The Core Carbon Principles
Plus the Program-Level Assessment Framework and Assessment Procedure
The Core Carbon Principles (CCPs) are a global benchmark for high-integrity carbon credits that set rigorous thresholds on disclosure and sustainable development. Developed with input from hundreds of organizations throughout the voluntary carbon market, the CCPs provide a credible and rigorous means of identifying high-integrity carbon credits that create real, verifiable climate impact, based on the latest science and best practice.
High-integrity carbon credits can unlock urgently needed finance to reduce and remove billions of tonnes of emissions. The world is on track for 2.6°C warming by 2100. We need every tool available working at full speed to secure a liveable future. A high-integrity voluntary carbon market is one important tool that can help finance the transition to 1.5°C.
What are the Core Carbon Principles?
The 10 Core Carbon Principles
What makes a carbon credit ‘high integrity’? In consultation with stakeholders across the market, the Integrity Council has developed 10 Core Carbon Principles which set out the key principles for high-integrity carbon credits:
The carbon-crediting program shall have effective program governance to ensure transparency, accountability, continuous improvement and the overall quality of carbon credits.
The carbon-crediting program shall operate or make use of a registry to uniquely identify, record and track mitigation activities and carbon credits issued to ensure credits can be identified securely and unambiguously.
The carbon-crediting program shall provide comprehensive and transparent information on all credited mitigation activities. The information shall be publicly available in electronic format and shall be accessible to non-specialised audiences, to enable scrutiny of mitigation activities.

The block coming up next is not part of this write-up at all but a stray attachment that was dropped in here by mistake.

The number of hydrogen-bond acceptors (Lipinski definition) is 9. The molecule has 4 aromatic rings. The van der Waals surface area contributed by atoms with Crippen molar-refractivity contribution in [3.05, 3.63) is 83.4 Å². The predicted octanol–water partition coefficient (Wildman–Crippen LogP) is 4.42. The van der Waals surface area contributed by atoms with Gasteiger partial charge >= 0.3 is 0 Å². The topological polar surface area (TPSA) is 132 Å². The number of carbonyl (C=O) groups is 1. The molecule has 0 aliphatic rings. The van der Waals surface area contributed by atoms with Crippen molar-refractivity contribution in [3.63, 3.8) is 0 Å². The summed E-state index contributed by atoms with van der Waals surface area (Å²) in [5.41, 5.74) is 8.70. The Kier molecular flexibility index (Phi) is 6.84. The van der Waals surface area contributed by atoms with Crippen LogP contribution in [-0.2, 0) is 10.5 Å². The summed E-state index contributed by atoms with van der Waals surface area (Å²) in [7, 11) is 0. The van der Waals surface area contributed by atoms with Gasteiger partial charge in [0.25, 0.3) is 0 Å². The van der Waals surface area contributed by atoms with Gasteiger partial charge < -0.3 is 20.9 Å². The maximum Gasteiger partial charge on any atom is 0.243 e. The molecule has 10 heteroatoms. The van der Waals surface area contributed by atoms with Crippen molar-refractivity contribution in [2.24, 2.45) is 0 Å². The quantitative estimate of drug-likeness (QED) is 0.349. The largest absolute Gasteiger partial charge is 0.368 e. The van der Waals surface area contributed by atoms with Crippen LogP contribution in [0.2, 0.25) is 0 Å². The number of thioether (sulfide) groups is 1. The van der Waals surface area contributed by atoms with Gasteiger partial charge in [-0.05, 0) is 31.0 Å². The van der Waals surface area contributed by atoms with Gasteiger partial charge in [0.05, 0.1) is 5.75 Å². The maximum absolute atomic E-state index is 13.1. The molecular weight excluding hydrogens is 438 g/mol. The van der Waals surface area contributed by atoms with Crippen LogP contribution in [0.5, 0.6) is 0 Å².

Robust independent third-party validation and verification
The carbon-crediting program shall have program-level requirements for robust independent third-party validation and verification of mitigation activities.
B. Emissions Impact
The greenhouse gas (GHG) emission reductions or removals from the mitigation activity shall be additional, i.e., they would not have occurred in the absence of the incentive created by carbon credit revenues.
The GHG emission reductions or removals from the mitigation activity shall be permanent or, where there is a risk of reversal, there shall be measures in place to address those risks and compensate reversals.
Robust quantification of emission reductions and removals
The GHG emission reductions or removals from the mitigation activity shall be robustly quantified, based on conservative approaches, completeness and scientific methods.
No double counting
The GHG emission reductions or removals from the mitigation activity shall not be double counted, i.e., they shall only be counted once towards achieving mitigation targets or goals. Double counting covers double issuance, double claiming, and double use.
C. Sustainable Development
Sustainable development benefits and safeguards
The carbon-crediting program shall have clear guidance, tools and compliance procedures to ensure mitigation activities conform with or go beyond widely established industry best practices on social and environmental safeguards while delivering positive sustainable development impacts.
Contribution toward net zero transition
The mitigation activity shall avoid locking-in levels of GHG emissions, technologies or carbon-intensive practices that are incompatible with the objective of achieving net zero GHG emissions by mid-century.
The Program-Level Assessment Framework
The CCPs are operationalised through the Assessment Framework, which provides rigorous criteria and decision tools for each principle. Carbon credits will receive the CCP label only if both the carbon-crediting program that issued them and the credit category are assessed by the Integrity Council and meet its criteria for high-integrity (climate, environmental and social) set out in the CCPs.
The Program-Level Assessment Framework ensures that the Integrity Council can consistently assess whether carbon-crediting programs meet the criteria outlined in the Core Carbon Principles.